Tax officers swooped down on a hundred gambling facilities across Slovakia, sealing and confiscating machines during the two-day illegal gambling bust.
The raids, which were carried out on June 28 and 29, were the biggest action since the new gambling law took effect earlier this year, according to The Slovak Spectator.
Authorities reportedly confiscated five so-called quiz machines and sealed 75 other gambling units during the simultaneous raids, then conducted a test run on the machines to determine whether they were used for gambling. Tax officers also seized the 2017 and 2018 accounting books of four companies believed to be operating the quiz machines for gambling.
Ľudovít Makó, chief of the Financial Administration’s criminal department, was quoted by the news outlet saying, “In some facilities the gambling machine was turned off during the investigation, while in the others there were missing internet connections and power supplies.”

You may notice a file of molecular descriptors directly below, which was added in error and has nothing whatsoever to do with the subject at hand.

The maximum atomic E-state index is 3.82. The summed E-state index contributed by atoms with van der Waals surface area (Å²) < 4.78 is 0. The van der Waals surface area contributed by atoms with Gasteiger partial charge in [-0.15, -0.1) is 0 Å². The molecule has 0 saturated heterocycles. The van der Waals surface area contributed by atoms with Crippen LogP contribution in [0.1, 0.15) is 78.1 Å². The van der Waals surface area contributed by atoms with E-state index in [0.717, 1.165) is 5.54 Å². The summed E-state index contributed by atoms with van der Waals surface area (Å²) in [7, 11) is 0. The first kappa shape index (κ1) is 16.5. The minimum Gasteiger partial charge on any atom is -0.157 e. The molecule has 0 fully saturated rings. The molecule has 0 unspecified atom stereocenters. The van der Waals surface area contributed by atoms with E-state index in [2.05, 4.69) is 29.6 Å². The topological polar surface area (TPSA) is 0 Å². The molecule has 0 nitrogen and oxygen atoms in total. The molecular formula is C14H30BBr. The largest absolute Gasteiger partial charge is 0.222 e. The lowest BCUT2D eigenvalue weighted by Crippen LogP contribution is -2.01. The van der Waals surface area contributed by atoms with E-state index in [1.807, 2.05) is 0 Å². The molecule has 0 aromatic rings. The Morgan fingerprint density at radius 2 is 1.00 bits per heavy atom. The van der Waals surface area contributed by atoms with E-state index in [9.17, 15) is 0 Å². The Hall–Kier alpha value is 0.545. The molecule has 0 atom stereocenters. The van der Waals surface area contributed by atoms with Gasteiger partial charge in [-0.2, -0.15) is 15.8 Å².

There are at least 800 quiz machines across Slovakia, which are mostly registered in the Bratislava, Trnava and Žilina regions. Most of these machines reportedly have servers located outside the country.
The raid stemmed from a tip given to the Financial Administration that several quiz machines—which require players to answer simple questions—are being used as a form of gambling by multiple operators. Players under 18 years old were able to access these quiz machines, according to Makó.
The quiz machines and sealed gambling units were brought to the Technical Testing Institute for examination. If authorities proved that the quiz machines were used for gambling, the Financial Administration said they would slap quiz machine operators and facility owners with hefty fines.
Taxmen are also scrutinizing the operators’ financial documents to determine whether they had been paying the right taxes.
Records from Slovakia’s Association of Entertainment and Gambling showed a significant increase in the number of fines collected from erring gambling operators last year compared to 2016. The Slovak government reportedly issued a total of 210 fines worth €378,660 ($441,606) in 2017 compared with just 47 fines in 2016.